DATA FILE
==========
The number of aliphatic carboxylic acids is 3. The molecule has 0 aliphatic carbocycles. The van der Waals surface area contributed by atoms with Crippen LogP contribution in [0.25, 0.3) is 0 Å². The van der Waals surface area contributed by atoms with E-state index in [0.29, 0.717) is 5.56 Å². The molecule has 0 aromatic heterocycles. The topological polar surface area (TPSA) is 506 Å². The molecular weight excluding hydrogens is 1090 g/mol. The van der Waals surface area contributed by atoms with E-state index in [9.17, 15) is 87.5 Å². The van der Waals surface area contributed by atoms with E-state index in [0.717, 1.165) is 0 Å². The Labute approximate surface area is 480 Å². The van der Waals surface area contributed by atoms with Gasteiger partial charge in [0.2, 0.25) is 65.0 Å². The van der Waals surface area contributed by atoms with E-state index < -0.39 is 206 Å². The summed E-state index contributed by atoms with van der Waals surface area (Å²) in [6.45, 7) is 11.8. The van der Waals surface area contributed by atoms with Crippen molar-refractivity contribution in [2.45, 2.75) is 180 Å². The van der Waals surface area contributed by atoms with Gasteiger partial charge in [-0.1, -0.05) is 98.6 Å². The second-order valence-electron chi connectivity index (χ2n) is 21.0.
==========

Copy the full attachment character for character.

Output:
The number of aliphatic carboxylic acids is 3. The molecule has 0 aliphatic carbocycles. The van der Waals surface area contributed by atoms with Crippen LogP contribution in [0.25, 0.3) is 0 Å². The van der Waals surface area contributed by atoms with E-state index in [0.29, 0.717) is 5.56 Å². The molecule has 0 aromatic heterocycles. The topological polar surface area (TPSA) is 506 Å². The molecular weight excluding hydrogens is 1090 g/mol. The van der Waals surface area contributed by atoms with E-state index in [9.17, 15) is 87.5 Å². The van der Waals surface area contributed by atoms with E-state index in [0.717, 1.165) is 0 Å². The Labute approximate surface area is 480 Å². The van der Waals surface area contributed by atoms with Gasteiger partial charge in [0.2, 0.25) is 65.0 Å². The van der Waals surface area contributed by atoms with E-state index < -0.39 is 206 Å². The summed E-state index contributed by atoms with van der Waals surface area (Å²) in [6.45, 7) is 11.8. The van der Waals surface area contributed by atoms with Crippen molar-refractivity contribution in [2.45, 2.75) is 180 Å². The van der Waals surface area contributed by atoms with Gasteiger partial charge in [-0.1, -0.05) is 98.6 Å². The second-order valence-electron chi connectivity index (χ2n) is 21.0.